Press Releases


Entries in Constituent Service (529)


US Rep Guinta Announces We the People Initiative

WASHINGTON. D.C. – Today, Congressman Frank Guinta (NH-01) launched a new initiative entitled “We the People.”  The purpose of which is to facilitate increased feedback from Granite Staters whose ideas have already led to legislation the Congressman has introduced and ushered through the House of Representatives. 

“Ultimately, Washington can only govern effectively when you are invested, you are involved and you are informing your representatives as to what the Congress should be focusing on.  For our republic to work, you must be in charge.  The “We the People” Initiative serves to make my office available 24 hours a day, 7 days a week.  I encourage everyone to email, call or text me to share your thoughts and ideas so that I may continue working to make Washington work for the great state of New Hampshire.”


With the help and feedback of key organizations, stakeholders and constituents in New Hampshire, Congressman Guinta has been able to get two pieces of legislation passed unanimously by the House of Representatives – including an amendment to prevent the closure of the Portsmouth Naval Shipyard and an amendment to increase funding for our nation’s drug courts.


Congressman Guinta is currently working on drafting a bipartisan bill to address our heroin epidemic to be released this summer and encourages those affected by this growing epidemic to participate in the “We the People” Initiative to introduce the best bill to help curb this issue.


Congressman Guinta encourages all constituents of New Hampshire’s 1st Congressional District to participate in this new initiative by emailing or by calling or texting 603.250.6850.


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Ayotte For US Senate - Happy 4th of July!

We are blessed to live in the greatest country on Earth. On Independence Day, we reflect on the bedrock principles upon which our nation was founded -- the right to life, liberty, and the pursuit of happiness. The incredible resolve, ingenuity, and spirit of the American people -- and our commitment to live up to those ideals -- have made our nation an enduring beacon of hope and prosperity for the world. 

Our freedom is not free, and this is also a time to honor the generations of Americans who have defended our nation and fought to advance freedom's cause - especially the heroes who made the ultimate sacrifice.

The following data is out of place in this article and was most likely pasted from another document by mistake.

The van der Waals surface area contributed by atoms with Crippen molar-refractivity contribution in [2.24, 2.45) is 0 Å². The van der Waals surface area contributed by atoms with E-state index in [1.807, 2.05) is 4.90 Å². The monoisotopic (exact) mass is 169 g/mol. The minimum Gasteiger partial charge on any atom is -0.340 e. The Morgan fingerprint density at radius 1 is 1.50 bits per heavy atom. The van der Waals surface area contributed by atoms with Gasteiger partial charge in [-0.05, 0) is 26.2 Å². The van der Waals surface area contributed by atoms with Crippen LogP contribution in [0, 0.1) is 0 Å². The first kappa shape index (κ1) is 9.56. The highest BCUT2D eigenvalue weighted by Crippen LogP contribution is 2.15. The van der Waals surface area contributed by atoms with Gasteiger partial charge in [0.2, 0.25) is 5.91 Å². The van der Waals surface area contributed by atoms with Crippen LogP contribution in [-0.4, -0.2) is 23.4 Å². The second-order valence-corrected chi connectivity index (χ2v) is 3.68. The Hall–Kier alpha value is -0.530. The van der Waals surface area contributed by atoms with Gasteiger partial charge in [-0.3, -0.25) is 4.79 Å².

I hope you enjoy time with family and friends during this holiday weekend, and I wish all Granite Staters a safe and happy Independence Day! 



US Rep Guinta fighting to preserve Granite State land, water and heritage 


WASHINGTON. D.C. – This week, Congressman Frank Guinta (NH-01) introduced an amendment to the Department of Interior Appropriations package to increase funding for the Land and Water Conservation Fund by $16 million for essential outdoor programs.

“As Granite Staters know, we are blessed to call one of the most pristine ecological environments in our nation ‘home.’  From the Seacoast region to the White Mountain National Forest to Lake Winnipesauke – outdoor recreation and programs are vital to our economy supporting $4.2 billion in consumer spending, nearly 50,000 Granite State jobs and $293 million annually in state and local revenue.  We must continue to fight on behalf of the Land, Water and Conservation Fund to strengthen vital programs which preserve our beautiful state.”


To view Congressman Guinta’s floor speech in support of the Land and Water Conservation Fund, please click here.


US Reps Guinta & Kuster highlight mental health bill, hear from local advocates at Mental Health Summit 


WASHINGTON. D.C. – This morning, Congressman Frank Guinta (NH-01) and Congresswoman Annie Kuster (NH-02) hosted a mental health summit to announce draft legislation the two Representatives are planning to introduce jointly in order to improve mental health care across the country. Nearly 100 mental health advocates, experts, and professionals from across the Granite State were in attendance to discuss the draft legislation and other initiatives to improve the mental health system in New Hampshire. 


"Reforming our mental health system is a cause both near and dear to my heart. As the primary caretaker of a family member battling a mental illness, I know firsthand how our current system is failing those with these illnesses and also where there are opportunities to strengthen our system. This is a common-sense and bipartisan issue; and I look forward to continuing to work with Rep. Kuster to fix this urgent issue facing the Granite State,” said Guinta.


“I was so pleased to host this joint summit with Congressman Guinta in order to hear directly from local stakeholders in New Hampshire about how best to increase access to mental health care for those in need.  It’s long past time to remove the stigma around mental health and ensure that high quality care is offered in the Granite State and beyond, and I’m proud to join with Congressman Guinta in drafting legislation to improve mental health services across the nation. Today’s summit gave us a chance to receive feedback on our legislation from those in the community who are working on these issues every day on the ground in New Hampshire, and we look forward to incorporating their thoughts in our bill as we prepare to introduce the legislation in the House,” said Rep. Kuster.